Saturday, February 1, 2014

Brushing Up

State v. Lawrence, 2013 VT 53.

Lay people who derive their understanding of the legal system from television dramas (for the record, I personally include Judge-Judy-style reality shows in that category) assume that litigation is somehow exciting, and full of passion and brilliant legal maneuvering.  The reality is, the vast majority of litigation is really quite boring, as today’s appeal of three obscure evidentiary issues demonstrates.

In 2009, defendant was charged with lewd and lascivious conduct with a child.  Defendant’s complainant, a 14-year-old girl, claimed that defendant grabbed her breast and buttocks, then told her he would shoot her if she told anyone.  Though this fact doesn’t appear in the SCOV’s decision, the impression is that this was something of a high-school romance between senior and freshman gone very, very wrong.

Before trial, the State gave notice that it intended to introduce evidence that defendant had brushed complainant’s bosom a year previous to this incident.  Defendant filed a motion to suppress this evidence.  The State moved to exclude evidence that complainant had previously lied about being pregnant.  The trial court denied defendant’s motion, and granted the State’s.  At trial, the jury found defendant guilty. 

Defendant filed a motion for a judgment of acquittal and a motion for a new trial.  The court denied both motions.  Defendant then discovered that complainant had posted to her MySpace page that she “wasn’t really sexually assaulted, I was just doing it for the attention.”  Defendant moved for a new trial, and was denied.  Defendant appealed.

On appeal, defendant raises three evidentiary issues.  The SCOV reviews all of them with an “abuse of discretion” standard—unless the trial court really screwed up, its findings regarding evidence will be upheld.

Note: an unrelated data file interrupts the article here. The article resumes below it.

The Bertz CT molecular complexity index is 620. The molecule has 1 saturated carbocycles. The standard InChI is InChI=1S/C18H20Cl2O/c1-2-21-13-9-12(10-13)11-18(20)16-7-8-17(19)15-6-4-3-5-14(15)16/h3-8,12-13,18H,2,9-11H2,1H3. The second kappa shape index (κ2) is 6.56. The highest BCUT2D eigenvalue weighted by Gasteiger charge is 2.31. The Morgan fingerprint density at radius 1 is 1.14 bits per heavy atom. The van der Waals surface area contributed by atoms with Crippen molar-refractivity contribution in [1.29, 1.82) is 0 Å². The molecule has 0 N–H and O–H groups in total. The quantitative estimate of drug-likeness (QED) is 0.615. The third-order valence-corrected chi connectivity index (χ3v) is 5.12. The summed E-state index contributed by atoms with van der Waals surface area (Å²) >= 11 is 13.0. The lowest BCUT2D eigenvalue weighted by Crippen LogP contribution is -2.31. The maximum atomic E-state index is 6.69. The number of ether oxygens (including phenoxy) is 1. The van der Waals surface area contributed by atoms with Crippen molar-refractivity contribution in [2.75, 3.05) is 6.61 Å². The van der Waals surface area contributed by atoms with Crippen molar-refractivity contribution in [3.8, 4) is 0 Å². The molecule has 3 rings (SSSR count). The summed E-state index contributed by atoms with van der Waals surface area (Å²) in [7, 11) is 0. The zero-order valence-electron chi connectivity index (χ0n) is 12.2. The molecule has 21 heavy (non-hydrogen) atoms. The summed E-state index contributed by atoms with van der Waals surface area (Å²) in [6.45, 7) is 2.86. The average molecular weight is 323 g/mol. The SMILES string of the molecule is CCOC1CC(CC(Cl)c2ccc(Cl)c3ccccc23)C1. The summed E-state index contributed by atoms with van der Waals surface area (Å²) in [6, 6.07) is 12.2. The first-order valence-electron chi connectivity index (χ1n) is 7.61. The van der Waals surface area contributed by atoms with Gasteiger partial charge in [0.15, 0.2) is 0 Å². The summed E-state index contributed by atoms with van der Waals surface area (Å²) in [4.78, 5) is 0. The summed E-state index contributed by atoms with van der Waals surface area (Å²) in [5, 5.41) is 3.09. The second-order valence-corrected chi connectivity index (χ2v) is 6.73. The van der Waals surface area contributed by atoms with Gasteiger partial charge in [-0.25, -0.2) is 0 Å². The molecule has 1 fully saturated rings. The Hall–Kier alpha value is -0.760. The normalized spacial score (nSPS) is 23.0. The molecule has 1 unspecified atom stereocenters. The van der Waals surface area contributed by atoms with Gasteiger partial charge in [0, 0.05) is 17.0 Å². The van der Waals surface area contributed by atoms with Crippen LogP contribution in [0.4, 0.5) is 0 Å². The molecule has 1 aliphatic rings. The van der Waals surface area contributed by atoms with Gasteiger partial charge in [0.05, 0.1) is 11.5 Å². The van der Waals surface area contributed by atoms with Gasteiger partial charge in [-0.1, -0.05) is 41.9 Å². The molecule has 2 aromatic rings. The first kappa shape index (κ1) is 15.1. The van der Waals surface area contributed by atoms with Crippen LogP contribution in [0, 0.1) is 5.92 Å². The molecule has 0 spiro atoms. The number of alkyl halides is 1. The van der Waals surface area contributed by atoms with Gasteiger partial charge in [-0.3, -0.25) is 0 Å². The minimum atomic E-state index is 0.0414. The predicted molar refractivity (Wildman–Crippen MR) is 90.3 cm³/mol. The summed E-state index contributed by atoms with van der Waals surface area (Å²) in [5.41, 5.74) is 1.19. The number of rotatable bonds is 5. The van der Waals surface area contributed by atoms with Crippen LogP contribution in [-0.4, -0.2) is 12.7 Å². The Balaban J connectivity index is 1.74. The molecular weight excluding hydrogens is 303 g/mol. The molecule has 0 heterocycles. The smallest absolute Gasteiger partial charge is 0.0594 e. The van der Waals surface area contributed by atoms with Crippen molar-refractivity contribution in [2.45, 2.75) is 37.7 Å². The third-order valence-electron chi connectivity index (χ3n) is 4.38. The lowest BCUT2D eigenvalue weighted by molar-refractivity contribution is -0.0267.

First, defendant argues that the trial court erred in granting the State’s motion and barring evidence of complainant’s previous pregnancy lie because he was denied his Sixth Amendment right to confront a witness against him.  At trial, the trial court also denied defendant’s request to introduce this evidence after the State “opened the door” and asked complainant’s former friend, who testified against her, whether complainant had lied about being touched before.  The trial court determined that this evidence would be too prejudicial, not very relevant, and excluded it.

The SCOV notes that defendant wanted to introduce this evidence, which had little to do with anything material to the case and was not a topic on direct examination, to show complainant was a consummate liar.  But defendant introduced other evidence of complainant’s reputation for lying, and evidence of this particular incident would have been repetitive. 

The SCOV finds no error in the trial court suppressing this evidence—strike one.

Second, defendant argues that the trial court erred in denying his newly-discovered-evidence motion for a new trial after complainant supposedly posted to her MySpace page that she was just an attention-monger who cried wolf.  But apparently complainant’s “friend,” who testified against her at trial about complainant’s pants being on fire, had access to complainant’s MySpace login and password.  As you might imagine, complainant claimed that it was not her, but her friend, who had made the post.